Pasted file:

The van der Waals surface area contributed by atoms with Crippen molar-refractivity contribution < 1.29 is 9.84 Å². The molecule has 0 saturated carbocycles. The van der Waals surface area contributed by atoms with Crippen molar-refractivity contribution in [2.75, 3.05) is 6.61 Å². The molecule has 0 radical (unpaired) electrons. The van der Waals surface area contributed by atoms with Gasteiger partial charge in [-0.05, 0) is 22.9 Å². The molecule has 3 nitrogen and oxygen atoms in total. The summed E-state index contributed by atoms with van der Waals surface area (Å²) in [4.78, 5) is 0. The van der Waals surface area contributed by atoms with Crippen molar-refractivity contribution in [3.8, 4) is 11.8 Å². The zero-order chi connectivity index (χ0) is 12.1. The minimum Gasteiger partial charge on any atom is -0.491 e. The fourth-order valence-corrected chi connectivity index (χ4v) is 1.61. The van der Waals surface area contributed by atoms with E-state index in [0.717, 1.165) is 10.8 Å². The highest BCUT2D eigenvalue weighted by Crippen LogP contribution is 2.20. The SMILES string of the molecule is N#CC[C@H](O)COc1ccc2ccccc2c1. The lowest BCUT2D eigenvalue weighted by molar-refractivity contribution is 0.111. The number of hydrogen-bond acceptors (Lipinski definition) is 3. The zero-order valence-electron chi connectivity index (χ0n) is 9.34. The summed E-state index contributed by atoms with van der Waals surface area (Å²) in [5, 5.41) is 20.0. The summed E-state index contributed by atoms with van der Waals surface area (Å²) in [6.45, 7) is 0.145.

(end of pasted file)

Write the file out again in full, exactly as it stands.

The van der Waals surface area contributed by atoms with Crippen molar-refractivity contribution < 1.29 is 9.84 Å². The molecule has 0 saturated carbocycles. The van der Waals surface area contributed by atoms with Crippen molar-refractivity contribution in [2.75, 3.05) is 6.61 Å². The molecule has 0 radical (unpaired) electrons. The van der Waals surface area contributed by atoms with Gasteiger partial charge in [-0.05, 0) is 22.9 Å². The molecule has 3 nitrogen and oxygen atoms in total. The summed E-state index contributed by atoms with van der Waals surface area (Å²) in [4.78, 5) is 0. The van der Waals surface area contributed by atoms with Crippen molar-refractivity contribution in [3.8, 4) is 11.8 Å². The zero-order chi connectivity index (χ0) is 12.1. The minimum Gasteiger partial charge on any atom is -0.491 e. The fourth-order valence-corrected chi connectivity index (χ4v) is 1.61. The van der Waals surface area contributed by atoms with E-state index in [0.717, 1.165) is 10.8 Å². The highest BCUT2D eigenvalue weighted by Crippen LogP contribution is 2.20. The SMILES string of the molecule is N#CC[C@H](O)COc1ccc2ccccc2c1. The lowest BCUT2D eigenvalue weighted by molar-refractivity contribution is 0.111. The number of hydrogen-bond acceptors (Lipinski definition) is 3. The zero-order valence-electron chi connectivity index (χ0n) is 9.34. The summed E-state index contributed by atoms with van der Waals surface area (Å²) in [5, 5.41) is 20.0. The summed E-state index contributed by atoms with van der Waals surface area (Å²) in [6.45, 7) is 0.145.